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UN in Nepal concerned at reports that Maoists retain arms, fighters outside camps

UN in Nepal concerned at reports that Maoists retain arms, fighters outside camps

The United Nations Political Mission in Nepal (UNMIN) has expressed concern over media reports quoting the chairman of the country’s Maoists as saying the group retains weapons and combatants outside specified cantonment sites, actions that would breach agreements signed under last year’s historic peace deal that ended a decade of civil war in the country.

The Secretary-General’s Special Representative, Ian Martin, the head of UNMIN, met the Maoist leadership on Tuesday to discuss these reports, and was told they were incorrect. UNMIN is seeking further clarification from the Maoists, the Mission said in a press statement, adding that it calls on the group to fulfil its commitment to report all unregistered arms.

UNMIN and the Joint Monitoring Coordinating Committee (JMCC) will investigate any reports of unregistered Maoist Army weapons outside these agreed cantonment sites, and treat them as a “violation of existing agreements and… illegal.”

The Mission stressed it was essential that all unlicensed firearms in the community, whether held by the Communist Party of Nepal (Maoists) or other groups and individuals, be handed over to police control ahead of the planned June elections.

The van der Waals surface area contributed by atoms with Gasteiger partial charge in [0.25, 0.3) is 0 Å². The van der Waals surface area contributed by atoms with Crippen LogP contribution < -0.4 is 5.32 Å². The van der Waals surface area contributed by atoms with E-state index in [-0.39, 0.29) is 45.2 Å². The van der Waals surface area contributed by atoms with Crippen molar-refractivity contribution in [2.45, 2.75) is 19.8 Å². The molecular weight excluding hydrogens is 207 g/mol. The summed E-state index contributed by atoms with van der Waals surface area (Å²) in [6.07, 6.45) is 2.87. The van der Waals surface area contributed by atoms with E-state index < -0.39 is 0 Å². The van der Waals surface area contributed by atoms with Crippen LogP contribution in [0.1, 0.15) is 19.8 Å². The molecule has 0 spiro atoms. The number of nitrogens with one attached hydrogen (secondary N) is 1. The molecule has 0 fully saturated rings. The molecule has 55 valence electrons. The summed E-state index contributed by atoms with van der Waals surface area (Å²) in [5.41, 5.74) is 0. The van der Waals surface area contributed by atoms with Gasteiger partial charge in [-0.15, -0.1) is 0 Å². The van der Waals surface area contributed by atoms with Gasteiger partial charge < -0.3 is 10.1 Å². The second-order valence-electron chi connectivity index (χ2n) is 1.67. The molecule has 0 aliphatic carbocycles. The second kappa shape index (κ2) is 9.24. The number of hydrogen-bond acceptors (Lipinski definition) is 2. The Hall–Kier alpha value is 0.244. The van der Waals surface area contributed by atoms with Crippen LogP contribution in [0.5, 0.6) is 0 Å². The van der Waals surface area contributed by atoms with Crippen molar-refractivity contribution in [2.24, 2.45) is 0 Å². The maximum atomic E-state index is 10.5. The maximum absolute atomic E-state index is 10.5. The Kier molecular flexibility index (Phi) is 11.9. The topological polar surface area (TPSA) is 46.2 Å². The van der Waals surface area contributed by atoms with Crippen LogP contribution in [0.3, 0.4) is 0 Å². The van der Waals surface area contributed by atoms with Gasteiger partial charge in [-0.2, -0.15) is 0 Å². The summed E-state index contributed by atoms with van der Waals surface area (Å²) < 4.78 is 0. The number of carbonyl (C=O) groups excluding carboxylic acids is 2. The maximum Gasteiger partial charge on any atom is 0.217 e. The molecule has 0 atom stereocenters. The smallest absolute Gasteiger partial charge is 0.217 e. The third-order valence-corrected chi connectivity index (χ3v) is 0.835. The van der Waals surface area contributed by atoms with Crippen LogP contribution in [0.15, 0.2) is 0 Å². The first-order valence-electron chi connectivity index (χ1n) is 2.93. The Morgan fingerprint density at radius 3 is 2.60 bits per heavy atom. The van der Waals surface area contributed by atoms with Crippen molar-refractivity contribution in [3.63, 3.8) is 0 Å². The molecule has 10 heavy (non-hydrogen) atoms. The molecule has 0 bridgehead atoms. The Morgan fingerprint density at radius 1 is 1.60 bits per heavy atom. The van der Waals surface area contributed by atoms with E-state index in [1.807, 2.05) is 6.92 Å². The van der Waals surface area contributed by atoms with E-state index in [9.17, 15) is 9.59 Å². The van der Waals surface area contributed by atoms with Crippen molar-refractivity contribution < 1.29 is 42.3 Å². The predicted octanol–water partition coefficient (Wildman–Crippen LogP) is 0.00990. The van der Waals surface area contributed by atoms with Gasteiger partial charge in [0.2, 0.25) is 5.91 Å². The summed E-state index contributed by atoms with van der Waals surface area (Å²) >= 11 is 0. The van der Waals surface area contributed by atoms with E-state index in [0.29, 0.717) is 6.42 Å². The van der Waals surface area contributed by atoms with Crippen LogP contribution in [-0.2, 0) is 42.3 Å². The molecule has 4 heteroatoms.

Last week UNMIN made public the conclusions of a JMCC report on the first phase of the world body’s registration of Maoist arms and fighters, while Mr. Martin said it was essential to reach an agreement regarding security for the group’s leaders.

The report by the JMCC, made up of representatives from the UN, the Maoist Army and the Nepal Army, concluded that nearly 3,500 weapons were registered as well as more than 31,000 Maoist combatants during this first phase of the process.

According to the report’s conclusion, the Nepal Army is to store arms in equal numbers to that of the Maoist Army, and discussions on this are ongoing within the JMCC.

The Security Council established UNMIN in January to assist with the follow-up to the peace deal and also to support this year’s planned elections in the impoverished Himalayan country where 10 years of civil war killed around 15,000 people and displaced over 100,000 others.